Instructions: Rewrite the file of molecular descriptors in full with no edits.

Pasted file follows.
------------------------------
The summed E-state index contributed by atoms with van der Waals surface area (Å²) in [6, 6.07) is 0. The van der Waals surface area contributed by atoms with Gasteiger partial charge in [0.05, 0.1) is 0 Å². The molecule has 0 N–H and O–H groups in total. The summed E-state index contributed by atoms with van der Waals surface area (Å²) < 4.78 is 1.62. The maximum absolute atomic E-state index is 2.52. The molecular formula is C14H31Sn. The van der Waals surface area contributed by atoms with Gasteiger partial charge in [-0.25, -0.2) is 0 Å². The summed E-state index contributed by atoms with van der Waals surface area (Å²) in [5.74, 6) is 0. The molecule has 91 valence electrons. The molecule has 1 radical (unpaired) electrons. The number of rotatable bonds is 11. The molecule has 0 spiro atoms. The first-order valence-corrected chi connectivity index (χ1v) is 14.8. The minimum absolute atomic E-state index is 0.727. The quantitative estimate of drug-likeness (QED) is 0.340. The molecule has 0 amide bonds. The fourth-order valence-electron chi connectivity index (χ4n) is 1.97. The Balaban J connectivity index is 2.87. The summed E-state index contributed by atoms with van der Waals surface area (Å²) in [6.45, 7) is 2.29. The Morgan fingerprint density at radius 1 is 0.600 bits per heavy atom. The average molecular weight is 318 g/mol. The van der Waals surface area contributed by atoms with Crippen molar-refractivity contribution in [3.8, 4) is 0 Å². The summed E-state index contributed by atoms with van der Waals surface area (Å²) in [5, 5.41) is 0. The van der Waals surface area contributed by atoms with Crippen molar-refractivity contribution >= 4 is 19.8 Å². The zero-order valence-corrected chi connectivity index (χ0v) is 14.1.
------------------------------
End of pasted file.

The summed E-state index contributed by atoms with van der Waals surface area (Å²) in [6, 6.07) is 0. The van der Waals surface area contributed by atoms with Gasteiger partial charge in [0.05, 0.1) is 0 Å². The molecule has 0 N–H and O–H groups in total. The summed E-state index contributed by atoms with van der Waals surface area (Å²) < 4.78 is 1.62. The maximum absolute atomic E-state index is 2.52. The molecular formula is C14H31Sn. The van der Waals surface area contributed by atoms with Gasteiger partial charge in [-0.25, -0.2) is 0 Å². The summed E-state index contributed by atoms with van der Waals surface area (Å²) in [5.74, 6) is 0. The molecule has 91 valence electrons. The molecule has 1 radical (unpaired) electrons. The number of rotatable bonds is 11. The molecule has 0 spiro atoms. The first-order valence-corrected chi connectivity index (χ1v) is 14.8. The minimum absolute atomic E-state index is 0.727. The quantitative estimate of drug-likeness (QED) is 0.340. The molecule has 0 amide bonds. The fourth-order valence-electron chi connectivity index (χ4n) is 1.97. The Balaban J connectivity index is 2.87. The summed E-state index contributed by atoms with van der Waals surface area (Å²) in [6.45, 7) is 2.29. The Morgan fingerprint density at radius 1 is 0.600 bits per heavy atom. The average molecular weight is 318 g/mol. The van der Waals surface area contributed by atoms with Crippen molar-refractivity contribution in [3.8, 4) is 0 Å². The summed E-state index contributed by atoms with van der Waals surface area (Å²) in [5, 5.41) is 0. The van der Waals surface area contributed by atoms with Crippen molar-refractivity contribution >= 4 is 19.8 Å². The zero-order valence-corrected chi connectivity index (χ0v) is 14.1.